Creator India’s first web portals in 1990s aims to take his tech co public
Netcore Cloud today serves over 5,000 clients in 18 countries, delivering 12 bn emails and tracking 100 bn events a month for world’s top marketers. It is now planning an IPO in 15-18 months
Tech entrepreneur Rajesh Jain is a pioneer in Asia’s dotcom revolution, having created India’s first Internet portals in the late 1990s. He then started what is today India’s largest marketing technology company, Netcore Cloud. It offers AI-powered marketing automation and analytics solutions.
Making successful strides for over 20 years, Netcore Cloud today serves over 5,000 clients spread across 18 countries. These include India, the US, Germany, Nigeria, Singapore, Malaysia and UAE. It is delivering over 12 billion emails, and tracking more than 100 billion marketing events every month for the world’s top marketers. The bootstrapped company is now planning an initial public offering (IPO) in the next 15-18 months.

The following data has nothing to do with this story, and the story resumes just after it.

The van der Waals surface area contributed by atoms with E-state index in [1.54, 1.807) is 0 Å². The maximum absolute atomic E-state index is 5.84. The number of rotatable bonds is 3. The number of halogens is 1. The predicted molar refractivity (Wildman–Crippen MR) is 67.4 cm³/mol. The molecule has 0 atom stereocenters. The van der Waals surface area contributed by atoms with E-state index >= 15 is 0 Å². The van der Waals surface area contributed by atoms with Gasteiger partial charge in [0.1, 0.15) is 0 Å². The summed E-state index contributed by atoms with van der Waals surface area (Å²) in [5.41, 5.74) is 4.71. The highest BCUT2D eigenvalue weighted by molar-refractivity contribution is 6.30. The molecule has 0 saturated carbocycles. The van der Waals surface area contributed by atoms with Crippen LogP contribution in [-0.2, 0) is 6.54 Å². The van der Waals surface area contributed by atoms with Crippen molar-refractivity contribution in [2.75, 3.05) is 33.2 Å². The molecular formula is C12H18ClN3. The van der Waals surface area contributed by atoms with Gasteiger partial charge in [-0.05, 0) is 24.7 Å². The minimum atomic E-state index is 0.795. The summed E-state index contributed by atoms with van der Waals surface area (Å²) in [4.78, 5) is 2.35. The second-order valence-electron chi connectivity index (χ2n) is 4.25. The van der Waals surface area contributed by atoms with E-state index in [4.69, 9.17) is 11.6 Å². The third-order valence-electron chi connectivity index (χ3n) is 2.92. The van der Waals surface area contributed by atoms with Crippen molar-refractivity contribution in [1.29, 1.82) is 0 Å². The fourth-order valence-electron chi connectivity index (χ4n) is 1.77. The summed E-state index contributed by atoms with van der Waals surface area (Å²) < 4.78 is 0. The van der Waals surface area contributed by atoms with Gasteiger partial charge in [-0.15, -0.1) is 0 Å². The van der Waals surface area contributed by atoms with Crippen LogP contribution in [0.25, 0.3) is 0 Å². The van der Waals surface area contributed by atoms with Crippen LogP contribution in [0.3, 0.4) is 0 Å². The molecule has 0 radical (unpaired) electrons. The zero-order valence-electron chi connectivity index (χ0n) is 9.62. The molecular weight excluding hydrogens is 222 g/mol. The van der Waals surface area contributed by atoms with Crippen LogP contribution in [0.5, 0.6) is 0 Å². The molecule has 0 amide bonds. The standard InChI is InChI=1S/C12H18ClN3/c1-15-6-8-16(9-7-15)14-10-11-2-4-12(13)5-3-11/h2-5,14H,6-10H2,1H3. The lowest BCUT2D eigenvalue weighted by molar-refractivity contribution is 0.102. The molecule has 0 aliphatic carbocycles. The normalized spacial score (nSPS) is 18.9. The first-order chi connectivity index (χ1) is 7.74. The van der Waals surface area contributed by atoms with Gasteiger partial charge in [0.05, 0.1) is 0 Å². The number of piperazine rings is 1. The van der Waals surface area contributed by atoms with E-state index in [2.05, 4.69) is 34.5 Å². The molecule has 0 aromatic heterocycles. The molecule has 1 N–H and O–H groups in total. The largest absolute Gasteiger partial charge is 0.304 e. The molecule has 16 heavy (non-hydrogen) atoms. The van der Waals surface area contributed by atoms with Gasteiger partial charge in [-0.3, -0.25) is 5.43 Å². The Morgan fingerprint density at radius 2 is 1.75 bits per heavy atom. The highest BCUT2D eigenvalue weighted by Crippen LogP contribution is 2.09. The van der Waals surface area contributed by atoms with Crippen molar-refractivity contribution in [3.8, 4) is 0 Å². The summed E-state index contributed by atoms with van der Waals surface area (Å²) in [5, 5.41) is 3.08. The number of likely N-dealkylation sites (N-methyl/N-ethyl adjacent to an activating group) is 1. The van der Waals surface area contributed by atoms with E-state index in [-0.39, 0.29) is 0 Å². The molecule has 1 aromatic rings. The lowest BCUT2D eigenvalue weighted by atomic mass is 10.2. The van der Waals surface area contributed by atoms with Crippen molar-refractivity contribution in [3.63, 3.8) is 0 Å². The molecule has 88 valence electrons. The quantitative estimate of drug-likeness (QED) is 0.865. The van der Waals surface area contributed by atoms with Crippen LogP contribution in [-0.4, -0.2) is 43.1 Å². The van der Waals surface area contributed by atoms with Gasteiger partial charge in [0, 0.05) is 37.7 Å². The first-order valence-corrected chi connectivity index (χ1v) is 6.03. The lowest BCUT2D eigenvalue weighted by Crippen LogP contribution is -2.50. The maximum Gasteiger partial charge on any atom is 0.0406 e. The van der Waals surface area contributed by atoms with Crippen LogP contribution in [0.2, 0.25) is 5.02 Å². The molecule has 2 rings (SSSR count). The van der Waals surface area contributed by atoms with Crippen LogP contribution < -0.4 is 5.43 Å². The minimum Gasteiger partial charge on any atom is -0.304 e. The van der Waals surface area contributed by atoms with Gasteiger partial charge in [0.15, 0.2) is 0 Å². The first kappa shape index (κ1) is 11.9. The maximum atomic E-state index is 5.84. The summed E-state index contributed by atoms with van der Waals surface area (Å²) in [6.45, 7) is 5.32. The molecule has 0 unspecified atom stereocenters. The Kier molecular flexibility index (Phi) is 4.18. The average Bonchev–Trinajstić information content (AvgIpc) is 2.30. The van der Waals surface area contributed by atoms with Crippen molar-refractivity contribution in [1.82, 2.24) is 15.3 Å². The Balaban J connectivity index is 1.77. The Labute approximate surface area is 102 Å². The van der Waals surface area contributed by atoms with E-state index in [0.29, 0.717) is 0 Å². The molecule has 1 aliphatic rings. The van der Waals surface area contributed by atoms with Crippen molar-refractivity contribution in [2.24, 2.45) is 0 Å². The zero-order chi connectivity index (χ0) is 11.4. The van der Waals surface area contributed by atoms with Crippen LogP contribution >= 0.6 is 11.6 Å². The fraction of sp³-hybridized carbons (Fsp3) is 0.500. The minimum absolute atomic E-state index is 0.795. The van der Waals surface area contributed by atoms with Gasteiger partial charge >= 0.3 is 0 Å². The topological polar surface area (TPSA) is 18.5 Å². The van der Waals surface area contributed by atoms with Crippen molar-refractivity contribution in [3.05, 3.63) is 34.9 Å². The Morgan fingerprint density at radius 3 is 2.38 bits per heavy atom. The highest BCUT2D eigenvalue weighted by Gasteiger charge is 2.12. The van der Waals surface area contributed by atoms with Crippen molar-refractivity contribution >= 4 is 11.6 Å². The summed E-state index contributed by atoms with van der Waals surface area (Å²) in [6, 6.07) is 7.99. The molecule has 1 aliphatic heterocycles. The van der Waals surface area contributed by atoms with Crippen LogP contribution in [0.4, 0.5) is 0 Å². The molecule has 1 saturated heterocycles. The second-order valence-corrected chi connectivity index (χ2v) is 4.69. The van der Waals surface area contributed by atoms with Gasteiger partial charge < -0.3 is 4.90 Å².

“We want to become India’s first B2B SaaS (company) going for an IPO by 2022,” says Jain.
Some of the leading brands that use Netcore Cloud’s services to power their customer acquisition, engagement, and retention goals include MaxLife Insurance, ICICI Bank, Standard Chartered and Flipkart. The other such brands include Myntra, Miss Amara, Airtel, Disney Hotstar, Canon, Puma, Tobi, Easemytrip, PizzaHut, and McDonalds.
“One of our goals is to double our annual recurring revenue (ARR) in the next two years to $150 million,” says Jain. “We’ve done very well in India, Southeast Asia, the Middle East and Africa. Now our plan is to grow very rapidly in the US and Europe. We are looking at both organic growth, and acquisitions.”
Jain sees that the coronavirus pandemic has accelerated digitisation and customers need platforms such as Netcore more than before which can help them build relationships with their existing customers. “The trends that we are beginning to see on the digital side is that it has been accelerated by at least 3-4 years in the last 15 months,” he says.